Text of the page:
Question from Anonymous

Hi. I’m in a relationship with an individual with physical/learning disabilities, and he can be really rude, controlling, selfish and manipulating. I’ve been with him for 7 years and I don’t know how should go about leaving this unhealthy relationship. I haven’t been happy for a while, but he can’t grasp it. I even told him to go on your website to learn about relationships and abuse. He still doesn’t get it. What should I do?

Advocate Response

It sounds like you have made a great effort to help him understand his abusive behaviors, and he still isn’t getting it. You don’t owe it to him to stick around until he understands what he is doing. Abusers can change, but only if they are willing, and it doesn’t sound like he is willing. You deserve a relationship that is healthy and respectful! If you are ready to leave the relationship, be sure to consider your safety as you plan. Give us a call or chat with us and we can help you figure out your options as you go through this difficult time!


Question from Anonymous

I’ve been with my boyfriend for almost 6 months now but I still get anxious when he adds other girls on Facebook because even though he says he isn’t going anywhere, I’m still afraid he will find someone better than me and it makes me really anxious. I just want to be normal and not think these things.

Advocate Response

I completely understand how you’re feeling. Jealousy is a normal feeling that people can get about certain situations. It sounds like your boyfriend has been reassuring you when you do start to feel anxious and that’s great. Healthy partners are able respect their partner’s friendships outside of the relationship. I think maintaining open communication when you start to feel this way is important, so you’re able to talk to your partner about what exactly is making you anxious. When you do start to feel anxious, another tip could be to go and do something for yourself that you enjoy outside of the relationship. Self-care is super important because it’s how we take care of our emotional well-being.


Question from Anonymous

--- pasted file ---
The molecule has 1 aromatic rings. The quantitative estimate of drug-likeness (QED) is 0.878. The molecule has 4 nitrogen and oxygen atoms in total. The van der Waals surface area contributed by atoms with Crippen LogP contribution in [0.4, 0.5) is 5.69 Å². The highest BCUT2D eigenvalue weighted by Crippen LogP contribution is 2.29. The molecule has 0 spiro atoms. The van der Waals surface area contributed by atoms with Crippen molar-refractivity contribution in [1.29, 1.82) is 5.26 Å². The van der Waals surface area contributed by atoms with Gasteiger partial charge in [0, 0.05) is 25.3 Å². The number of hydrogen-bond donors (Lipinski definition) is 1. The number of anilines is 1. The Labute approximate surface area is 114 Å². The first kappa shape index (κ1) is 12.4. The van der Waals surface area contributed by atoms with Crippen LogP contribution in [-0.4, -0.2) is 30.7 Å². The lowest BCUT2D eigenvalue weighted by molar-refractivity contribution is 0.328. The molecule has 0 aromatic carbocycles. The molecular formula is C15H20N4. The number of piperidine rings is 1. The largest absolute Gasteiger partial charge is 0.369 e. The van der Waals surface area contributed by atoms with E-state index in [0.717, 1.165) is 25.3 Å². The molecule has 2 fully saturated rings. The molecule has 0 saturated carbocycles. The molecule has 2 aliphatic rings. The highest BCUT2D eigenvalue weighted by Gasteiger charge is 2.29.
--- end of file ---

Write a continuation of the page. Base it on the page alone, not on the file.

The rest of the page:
My two friends have been in a relationship for years. I have witness several instances of psychological and verbal and emotional abuse. The abused reached out to me for help when she had a chance, because we pretty much only see each other when the abuser is there. What should I do about it? 

Advocate Response

Woah! I am glad your friend built the courage to reach out to you for support! And seeing that you too are reaching out to better support her validates how great of a friend you are.

I can imagine witnessing your friend enduring abuse from her partner (who is also your friend) must have felt very disturbing, and disheartening. It’s so difficult to watch someone you care about being hurt by their own partner. It’s always tough when you are friends with both of them. It’s important to remember that what her partner is doing is not okay, since no one deserves abuse, especially from someone they’d expect to care and support them.

Abuse is cruel, confusing and a choice her partner is deliberately making to diminish her sense of identity, self-worth and dignity. It can be a safe idea to only support her when her partner isn’t around since abusive partners tend to isolate their partners from support. When it’s safe, it would be helpful to remind and reassure her that every human being is always worthy of being treated with basic respect and dignity, including her!–and that you’re concerned for her emotional safety. Most importantly, honoring that she knows her situation best and respect every decision she makes. You can also offer what you’d like to, whether that’s a listening ear, a place to stay, self-care plans or safety plan with her. Or anything you can to help humanize her–and shift power back to her. Also, it can be safe to keep in mind that ending an abusive relationships tends to be the most dangerous times in the relationship, so you can encourage her not to tell her partner any contemplations or steps she might take to end the relationship.

Last but not least, you can talk with us, and you can motivate your friend to do so too. We are here to support 24/7/365 via call, chat or text! I am so grateful that she has a support person like you in her circle.  


Question from Anonymous